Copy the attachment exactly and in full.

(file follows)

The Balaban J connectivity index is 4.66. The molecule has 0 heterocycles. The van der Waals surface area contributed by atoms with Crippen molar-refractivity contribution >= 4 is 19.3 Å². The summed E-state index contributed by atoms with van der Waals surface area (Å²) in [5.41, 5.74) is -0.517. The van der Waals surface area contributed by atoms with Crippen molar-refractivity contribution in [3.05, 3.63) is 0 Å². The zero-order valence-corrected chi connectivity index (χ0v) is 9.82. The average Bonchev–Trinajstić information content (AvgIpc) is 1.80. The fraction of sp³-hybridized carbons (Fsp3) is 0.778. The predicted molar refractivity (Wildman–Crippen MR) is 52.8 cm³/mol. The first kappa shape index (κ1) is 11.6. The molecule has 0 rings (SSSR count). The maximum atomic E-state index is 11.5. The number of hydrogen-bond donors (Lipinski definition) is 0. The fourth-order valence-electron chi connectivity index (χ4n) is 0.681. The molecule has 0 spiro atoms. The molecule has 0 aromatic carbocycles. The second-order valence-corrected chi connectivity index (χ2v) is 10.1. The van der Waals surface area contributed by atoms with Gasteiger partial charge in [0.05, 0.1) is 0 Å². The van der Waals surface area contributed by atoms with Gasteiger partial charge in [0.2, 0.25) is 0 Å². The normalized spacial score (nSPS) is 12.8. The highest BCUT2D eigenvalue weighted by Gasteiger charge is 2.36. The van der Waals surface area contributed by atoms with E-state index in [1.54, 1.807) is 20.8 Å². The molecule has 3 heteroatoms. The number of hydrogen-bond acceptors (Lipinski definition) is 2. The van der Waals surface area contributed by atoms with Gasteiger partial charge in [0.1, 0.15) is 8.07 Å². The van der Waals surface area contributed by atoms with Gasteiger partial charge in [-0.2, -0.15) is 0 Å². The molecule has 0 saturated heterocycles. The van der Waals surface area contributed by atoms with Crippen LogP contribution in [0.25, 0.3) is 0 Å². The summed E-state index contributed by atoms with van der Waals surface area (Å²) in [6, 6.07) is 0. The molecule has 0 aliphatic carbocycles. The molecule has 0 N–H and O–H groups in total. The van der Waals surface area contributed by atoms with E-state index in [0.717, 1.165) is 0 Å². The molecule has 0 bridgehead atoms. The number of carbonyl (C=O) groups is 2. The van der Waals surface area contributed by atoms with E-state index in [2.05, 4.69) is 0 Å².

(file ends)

The Balaban J connectivity index is 4.66. The molecule has 0 heterocycles. The van der Waals surface area contributed by atoms with Crippen molar-refractivity contribution >= 4 is 19.3 Å². The summed E-state index contributed by atoms with van der Waals surface area (Å²) in [5.41, 5.74) is -0.517. The van der Waals surface area contributed by atoms with Crippen molar-refractivity contribution in [3.05, 3.63) is 0 Å². The zero-order valence-corrected chi connectivity index (χ0v) is 9.82. The average Bonchev–Trinajstić information content (AvgIpc) is 1.80. The fraction of sp³-hybridized carbons (Fsp3) is 0.778. The predicted molar refractivity (Wildman–Crippen MR) is 52.8 cm³/mol. The first kappa shape index (κ1) is 11.6. The molecule has 0 rings (SSSR count). The maximum atomic E-state index is 11.5. The number of hydrogen-bond donors (Lipinski definition) is 0. The fourth-order valence-electron chi connectivity index (χ4n) is 0.681. The molecule has 0 spiro atoms. The molecule has 0 aromatic carbocycles. The second-order valence-corrected chi connectivity index (χ2v) is 10.1. The van der Waals surface area contributed by atoms with Gasteiger partial charge in [0.05, 0.1) is 0 Å². The van der Waals surface area contributed by atoms with Gasteiger partial charge in [0.2, 0.25) is 0 Å². The normalized spacial score (nSPS) is 12.8. The highest BCUT2D eigenvalue weighted by Gasteiger charge is 2.36. The van der Waals surface area contributed by atoms with E-state index in [1.54, 1.807) is 20.8 Å². The molecule has 3 heteroatoms. The number of hydrogen-bond acceptors (Lipinski definition) is 2. The van der Waals surface area contributed by atoms with Gasteiger partial charge in [0.1, 0.15) is 8.07 Å². The van der Waals surface area contributed by atoms with Gasteiger partial charge in [-0.2, -0.15) is 0 Å². The molecule has 0 saturated heterocycles. The van der Waals surface area contributed by atoms with Crippen LogP contribution in [0.25, 0.3) is 0 Å². The summed E-state index contributed by atoms with van der Waals surface area (Å²) in [6, 6.07) is 0. The molecule has 0 aliphatic carbocycles. The molecule has 0 N–H and O–H groups in total. The van der Waals surface area contributed by atoms with E-state index in [0.717, 1.165) is 0 Å². The molecule has 0 bridgehead atoms. The number of carbonyl (C=O) groups is 2. The van der Waals surface area contributed by atoms with E-state index in [2.05, 4.69) is 0 Å².